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The stories we tell ourselves

I came across the phrase, "the story I'm telling myself" in Brene Brown's "Rising Strong". She operationalizes it to identify her emotional state during a disconnect with her husband, Steve. It is a powerful, vulnerable, and courageous demonstration. I highly recommend reading her work and watching her share this work so you can employ it in your own life and disentangle emotional messes quicker and more efficiently.


This morning I told myself a story that limited me and kept me from achieving a goal. I'm training for my first marathon. Not only that, I'll be pushing my dad in a running chair. Not only THAT, but we'll be doing it in DisneyWorld! Not ONLY THAT, but it will make up the final scene of the fourth documentary in our award-winning series, Boys of Summer. So...there's a little build up here.


I'm in week six of my training. I do three short runs and one long run a week, extending by 1/2 to a full mile each week on the long run. This morning I mapped out a nine mile run. Crazy as it sounds, I was looking forward to it.


I was not a distance runner growing up - in fact, I hated it. I loved sprints and explosive sports - particularly basketball. My dad, on the other hand, was one of the early adopters of the late 1970's running craze. It was a regular part of his life until Parkinson's took it away. I started to run in my late 30's, needing an exercise that could fit in to my schedule and would push me in new directions. I was surprised to find I liked it. The emotional and psychological sides, in particular, appealed to me. I found the runner's high / "flow" fairly quickly.


So I'm out on this 9-mile run and I'm feeling good. Large portions of it were on a nice trail, so traffic wasn't an issue, which allowed my mind to flow even more freely. I was following a canal and the swift water next to me, busy with ducks, was a welcome partner and guide. The weather was in the mid 60's - perfect. At about mile seven, I was beginning to feel a few nagging hurts. These are just parts of running for me - the constant assessment of what's acceptable pain (leading to growth) and what's injury. The trail was nearing a busy road - which meant a departure from flow as the environment commanded my attention. I didn't look too closely at this part of the map on the computer when I planned the run and it was an area of the trail I'd never been on before. I assumed that the trail must somehow traverse this busy road...but I wasn't sure. The canal I'd been following abandoned me to run under the road (see above).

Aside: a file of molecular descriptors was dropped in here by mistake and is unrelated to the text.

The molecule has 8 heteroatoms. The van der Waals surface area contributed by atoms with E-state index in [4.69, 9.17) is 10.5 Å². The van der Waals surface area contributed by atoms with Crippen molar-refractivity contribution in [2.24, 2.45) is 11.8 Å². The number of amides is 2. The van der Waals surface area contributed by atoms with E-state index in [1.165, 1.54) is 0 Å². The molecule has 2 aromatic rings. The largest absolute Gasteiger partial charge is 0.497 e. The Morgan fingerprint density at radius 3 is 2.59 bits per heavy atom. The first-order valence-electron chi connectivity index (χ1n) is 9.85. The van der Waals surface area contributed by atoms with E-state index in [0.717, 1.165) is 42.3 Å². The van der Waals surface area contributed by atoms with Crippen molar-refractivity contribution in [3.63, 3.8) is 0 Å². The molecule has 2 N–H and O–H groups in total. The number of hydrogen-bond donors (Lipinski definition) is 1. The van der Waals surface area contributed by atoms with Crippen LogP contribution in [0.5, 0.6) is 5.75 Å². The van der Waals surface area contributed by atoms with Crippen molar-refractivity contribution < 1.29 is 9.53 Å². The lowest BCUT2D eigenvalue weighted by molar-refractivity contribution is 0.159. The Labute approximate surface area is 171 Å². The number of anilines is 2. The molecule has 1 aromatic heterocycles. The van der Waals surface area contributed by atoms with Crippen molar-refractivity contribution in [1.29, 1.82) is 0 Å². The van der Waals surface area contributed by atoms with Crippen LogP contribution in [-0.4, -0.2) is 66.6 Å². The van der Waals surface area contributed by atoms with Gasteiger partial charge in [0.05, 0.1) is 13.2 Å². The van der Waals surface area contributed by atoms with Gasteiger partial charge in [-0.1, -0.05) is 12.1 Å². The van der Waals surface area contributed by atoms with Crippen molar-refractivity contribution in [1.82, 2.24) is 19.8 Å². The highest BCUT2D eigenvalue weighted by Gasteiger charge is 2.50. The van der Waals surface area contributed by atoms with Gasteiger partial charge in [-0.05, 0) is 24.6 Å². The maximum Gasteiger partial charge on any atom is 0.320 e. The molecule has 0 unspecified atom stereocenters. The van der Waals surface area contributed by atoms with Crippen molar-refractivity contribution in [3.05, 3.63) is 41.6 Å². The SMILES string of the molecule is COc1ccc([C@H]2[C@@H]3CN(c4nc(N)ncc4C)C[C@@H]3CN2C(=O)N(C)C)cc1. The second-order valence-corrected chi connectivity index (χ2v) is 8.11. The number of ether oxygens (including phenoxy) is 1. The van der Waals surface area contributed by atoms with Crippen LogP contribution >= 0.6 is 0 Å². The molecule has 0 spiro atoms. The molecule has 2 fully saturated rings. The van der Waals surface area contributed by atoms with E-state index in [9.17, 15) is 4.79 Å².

But the trail diverged up a hill, bending to the left, out of sight. As my right hip was beginning to ache, the thought of running up a hill to what could be a dead end or truly somewhere off course (how far would I keep going to try to find what may or may not exist...?), adding unintended miles to my run, seemed like a bad idea.


The story I was telling myself was, if you run too far too early in your training, you might get hurt. And if you get hurt, you won't be able to run in January. You'll disappoint Team Fox, friends and family who are cheering you on and, most of all, your father. You need to be careful. I looked up at the trail then at the water going under the road. I actually looked to see if I could with the water through the pipe. I decided to head back down the hill and go the safe route.


It nagged at me a bit as I new I was cutting my run just short with this new path. It turned out I ran 8.85 miles. Close enough for hand grenades to my goal of 9 miles and nothing to gripe about in terms of training. But where did that trail I turned away from actually go? I ended up driving back up near the trail on the other side of the road while dropping my daughter off on a play date. I walked it back toward where I stopped and lo and behold, there was a tunnel that went under the busy road. It was tight - an old metal pipe, probably 250 feet long and retrofitted through the hill. It was lined with industrial lights every 25 feet or so.



As I walked through it, I saw just down the hill, where the water ran through the hill - where I had stopped. I was no more than 500 feet from discovering this "secret tunnel". That's where I stopped because of the story I told myself. The point here, for me, is to examine the limits I put on myself because of the stories I tell myself. It doesn't mean I should just throw caution to the wind. It just means that sometimes the pathway through the seemingly impenetrable path on the road to where I need to get is just up the hill and around the corner - closer than the story I'm telling myself might believe.

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